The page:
When making components like these two hearts there is always the question of how to attach the piece to a chain or other structure like a filigree or stamping. The raku heart has holes formed into the sides to wire it to something. With this metal heart I did not want to just punch a hole marring the textures that I worked so hard to achieve.
 The solution is a simple one involving a square or round wire and looping pliers.
 Placing the wire into the jaws at the base I pulled the wire around to form a loop.
 The wire was then straightened so it will lie flat on the heart.
 I chose to leave the loop unclosed to add jump rings later.
 Using a third hand, that is a pair of fire tweezers locked into a base, I placed the loop against the heart. Using flux free copper solder in wire form I brought in the torch and heated the mass of the heart to red and the solder flowed along the wire loop. Repeat this for the second loop.
 The whole needs to be pickled for a while then the solder cleaned up a bit. Next I polished the heart and using Swellegant Darkening Fluid turned the bright bronze heart to a deep dark green. I polished back the highlights with a Sunshine cloth and finally sprayed the surface with a matte acrylic spray.
This heart is ready for adding a chain which will rise from behind giving the illusion of  the heart floating on the chain.

Thursday, September 12, 2013

A simple necklace made easily A Framed Skull

 This project started like most of mine with a sweep through the junk on my bench. I found a vintage brass frame that fit a recent silver frame and connected those with the prongs on the brass piece. Simply folding down the top two the inserting the silver frame and folding down the bottom ones. I knew I would want a background to set the focal on. Bronze sheet called NuGold was the right gauge 26 and a good color. In order to make a good fit I resorted to the dividers.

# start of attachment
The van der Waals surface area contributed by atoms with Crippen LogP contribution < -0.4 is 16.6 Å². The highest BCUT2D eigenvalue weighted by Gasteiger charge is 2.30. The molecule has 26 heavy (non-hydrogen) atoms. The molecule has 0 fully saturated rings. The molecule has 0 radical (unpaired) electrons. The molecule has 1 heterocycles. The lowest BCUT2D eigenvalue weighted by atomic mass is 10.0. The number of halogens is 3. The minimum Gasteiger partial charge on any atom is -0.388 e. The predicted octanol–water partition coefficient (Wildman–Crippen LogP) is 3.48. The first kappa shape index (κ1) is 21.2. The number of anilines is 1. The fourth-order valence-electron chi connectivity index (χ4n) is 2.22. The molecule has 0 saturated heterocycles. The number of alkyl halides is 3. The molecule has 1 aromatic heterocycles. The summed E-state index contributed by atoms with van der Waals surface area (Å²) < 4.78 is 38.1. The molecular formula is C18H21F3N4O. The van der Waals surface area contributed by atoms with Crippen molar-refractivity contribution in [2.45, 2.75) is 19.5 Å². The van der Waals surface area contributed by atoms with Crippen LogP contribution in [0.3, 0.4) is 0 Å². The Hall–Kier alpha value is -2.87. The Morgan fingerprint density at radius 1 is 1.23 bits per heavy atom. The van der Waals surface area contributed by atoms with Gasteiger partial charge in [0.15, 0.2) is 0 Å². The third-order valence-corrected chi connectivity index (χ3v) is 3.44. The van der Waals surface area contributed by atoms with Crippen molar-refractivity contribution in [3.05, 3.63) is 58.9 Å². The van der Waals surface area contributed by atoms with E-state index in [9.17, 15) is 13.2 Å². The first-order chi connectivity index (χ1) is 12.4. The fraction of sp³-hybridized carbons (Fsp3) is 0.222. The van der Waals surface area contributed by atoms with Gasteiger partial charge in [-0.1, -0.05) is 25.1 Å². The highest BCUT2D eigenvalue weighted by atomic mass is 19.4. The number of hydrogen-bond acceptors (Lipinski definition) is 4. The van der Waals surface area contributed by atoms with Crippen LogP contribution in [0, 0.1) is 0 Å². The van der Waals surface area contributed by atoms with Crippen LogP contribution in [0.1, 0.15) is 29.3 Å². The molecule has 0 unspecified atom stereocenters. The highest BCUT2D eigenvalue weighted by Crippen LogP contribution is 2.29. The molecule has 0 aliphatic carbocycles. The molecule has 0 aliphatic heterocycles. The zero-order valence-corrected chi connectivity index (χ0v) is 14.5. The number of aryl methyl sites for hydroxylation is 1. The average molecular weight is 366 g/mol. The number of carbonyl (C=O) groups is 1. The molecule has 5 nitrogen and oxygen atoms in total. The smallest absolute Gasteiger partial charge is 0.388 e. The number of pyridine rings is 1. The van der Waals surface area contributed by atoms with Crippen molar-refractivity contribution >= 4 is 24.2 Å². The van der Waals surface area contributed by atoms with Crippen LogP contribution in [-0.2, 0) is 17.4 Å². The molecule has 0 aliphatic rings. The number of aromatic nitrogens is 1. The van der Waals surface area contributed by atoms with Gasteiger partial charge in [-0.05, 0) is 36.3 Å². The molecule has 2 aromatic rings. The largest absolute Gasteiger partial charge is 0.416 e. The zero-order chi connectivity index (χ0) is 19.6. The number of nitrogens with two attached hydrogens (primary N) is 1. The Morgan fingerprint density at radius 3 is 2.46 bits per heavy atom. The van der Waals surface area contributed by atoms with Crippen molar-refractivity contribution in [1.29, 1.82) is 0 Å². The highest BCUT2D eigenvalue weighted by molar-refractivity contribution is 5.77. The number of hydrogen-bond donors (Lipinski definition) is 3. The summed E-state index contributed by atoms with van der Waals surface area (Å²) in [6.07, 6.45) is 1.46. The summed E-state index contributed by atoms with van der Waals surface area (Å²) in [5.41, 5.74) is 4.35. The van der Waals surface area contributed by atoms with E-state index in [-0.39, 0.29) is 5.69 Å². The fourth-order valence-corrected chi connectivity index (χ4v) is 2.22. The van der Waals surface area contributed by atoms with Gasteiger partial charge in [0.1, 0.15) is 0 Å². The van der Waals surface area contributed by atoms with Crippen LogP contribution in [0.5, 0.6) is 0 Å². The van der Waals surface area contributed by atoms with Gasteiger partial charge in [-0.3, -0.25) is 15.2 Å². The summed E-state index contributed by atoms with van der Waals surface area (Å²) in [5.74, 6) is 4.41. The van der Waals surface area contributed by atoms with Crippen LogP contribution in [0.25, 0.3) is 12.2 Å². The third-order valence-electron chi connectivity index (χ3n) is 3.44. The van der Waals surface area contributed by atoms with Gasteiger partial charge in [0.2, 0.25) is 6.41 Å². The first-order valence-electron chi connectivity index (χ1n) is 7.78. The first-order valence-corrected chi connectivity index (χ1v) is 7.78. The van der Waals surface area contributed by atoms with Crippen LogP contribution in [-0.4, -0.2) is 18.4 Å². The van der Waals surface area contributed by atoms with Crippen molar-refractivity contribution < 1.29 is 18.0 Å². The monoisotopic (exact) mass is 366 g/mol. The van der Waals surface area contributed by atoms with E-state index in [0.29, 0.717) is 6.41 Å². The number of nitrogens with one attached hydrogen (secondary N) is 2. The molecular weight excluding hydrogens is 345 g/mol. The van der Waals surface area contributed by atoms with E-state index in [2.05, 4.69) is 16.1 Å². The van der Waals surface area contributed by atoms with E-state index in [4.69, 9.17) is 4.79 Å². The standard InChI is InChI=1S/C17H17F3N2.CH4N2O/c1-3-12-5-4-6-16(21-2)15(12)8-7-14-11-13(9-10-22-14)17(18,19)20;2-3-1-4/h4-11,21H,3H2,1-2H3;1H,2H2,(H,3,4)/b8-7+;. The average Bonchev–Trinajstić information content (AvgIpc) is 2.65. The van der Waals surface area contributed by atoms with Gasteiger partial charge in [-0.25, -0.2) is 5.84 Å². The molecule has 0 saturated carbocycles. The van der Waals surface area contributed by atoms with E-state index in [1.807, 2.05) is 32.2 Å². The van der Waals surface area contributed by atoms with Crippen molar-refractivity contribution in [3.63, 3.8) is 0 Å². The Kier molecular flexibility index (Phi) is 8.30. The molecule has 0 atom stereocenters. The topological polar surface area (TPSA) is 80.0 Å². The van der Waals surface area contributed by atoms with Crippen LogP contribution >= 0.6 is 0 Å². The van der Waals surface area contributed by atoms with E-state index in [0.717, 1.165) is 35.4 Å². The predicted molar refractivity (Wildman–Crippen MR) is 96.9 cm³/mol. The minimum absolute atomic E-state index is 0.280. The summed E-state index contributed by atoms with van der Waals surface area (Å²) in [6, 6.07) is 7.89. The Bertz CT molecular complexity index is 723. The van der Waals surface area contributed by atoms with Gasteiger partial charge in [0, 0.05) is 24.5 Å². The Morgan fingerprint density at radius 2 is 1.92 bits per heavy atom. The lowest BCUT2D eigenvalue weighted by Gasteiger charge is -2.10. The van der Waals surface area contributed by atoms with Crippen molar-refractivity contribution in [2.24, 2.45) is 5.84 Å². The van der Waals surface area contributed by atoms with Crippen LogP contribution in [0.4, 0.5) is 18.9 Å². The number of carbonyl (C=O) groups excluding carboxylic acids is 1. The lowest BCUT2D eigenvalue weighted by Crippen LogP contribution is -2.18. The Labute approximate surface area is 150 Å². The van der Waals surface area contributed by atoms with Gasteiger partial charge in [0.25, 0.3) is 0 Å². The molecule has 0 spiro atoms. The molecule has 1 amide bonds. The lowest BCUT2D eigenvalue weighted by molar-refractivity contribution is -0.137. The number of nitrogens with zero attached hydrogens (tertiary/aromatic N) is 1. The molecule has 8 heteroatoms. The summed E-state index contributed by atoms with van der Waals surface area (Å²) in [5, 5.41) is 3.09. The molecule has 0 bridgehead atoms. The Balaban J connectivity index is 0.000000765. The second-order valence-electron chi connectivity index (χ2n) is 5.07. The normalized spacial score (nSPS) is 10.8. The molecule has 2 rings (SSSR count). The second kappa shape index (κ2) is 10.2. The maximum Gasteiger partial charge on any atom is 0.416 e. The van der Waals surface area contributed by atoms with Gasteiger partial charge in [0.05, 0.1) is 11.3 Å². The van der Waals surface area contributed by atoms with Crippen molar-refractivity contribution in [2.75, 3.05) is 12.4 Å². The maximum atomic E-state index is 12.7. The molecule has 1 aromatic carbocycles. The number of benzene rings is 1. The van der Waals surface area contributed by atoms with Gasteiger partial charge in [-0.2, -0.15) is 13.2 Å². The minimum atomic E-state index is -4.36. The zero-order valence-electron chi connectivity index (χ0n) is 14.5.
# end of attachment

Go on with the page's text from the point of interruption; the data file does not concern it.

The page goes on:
Setting them to the width of the silver frame on the back of the piece.
This then was transferred to the bronze sheet by running the points along one straight edge while scratching the sheet with the other point.

 You can see the marks where I slipped off course before getting a good score. No problem because this will get textured.
 The same procedure is used to size the length.
 Again marking along the edge.
 Shears were used to cut the sheet and to clip the corners of the piece.
 A reasonable fit. Not too concerned about perfect at this point because the next step is texturing with a hammer. That will spread out the metal and it will get trimmed again before setting with E-6000 glue.
 Nice texture from a special pattern hammer and its ready to glue into place. The focal for this frame is a silver skull which has had its crossed bones removed with a jewelers saw. Next a bead was glued into the back of the head to give a good mounting point. Glue was then added to the bead and the skull set in place.
The finished piece has a large jump ring and a rollo necklace from Bsueboutiques
and the inner frame and skull from Vintage Jewelry Supplies. The outer frame was from Ebay

Wednesday, September 4, 2013

Simple ring riveted construction

 Todays project begins with the elements and one tool. The BeadSmith EZ-Rivet tool is used to punch a hole in the top center of the ring shank. To do this, place the ring in the jaws and center the punch on the desired point. Tighten the screw handle until it pushes through the metal.
 Looking closely at the rivet you may see that I have used some E-6000 glue. Not really a case of belt and suspenders, but an aid to keeping all the parts aligned when riveting.
 After placing the components on the rivet, allow it to set up for 45 seconds. This will make it stay in place for the riveting. I don't show the riveting here but it works thee same as the punch. put the assembly into the jaw and center the rivet forming end on the top of the rivet. Turn the handle and form the head.
 You can see the fine result here, no messy hammer work, no balancing act while you strike with the hammer, just center, turn and done. A strong professional looking join. Yes it will get covered, but you can take pride in knowing it is right, even underneath the focal which in this case is an eye ball. The glass eye from Van Dykes Taxidermy is hollow on the back and is set with a small amount of E-6000
And the finished ring is ready for cleanup to remove the glue residues.  I chose a spring barrel from a pocket watch but you could use any combination of bezel and focals that please you.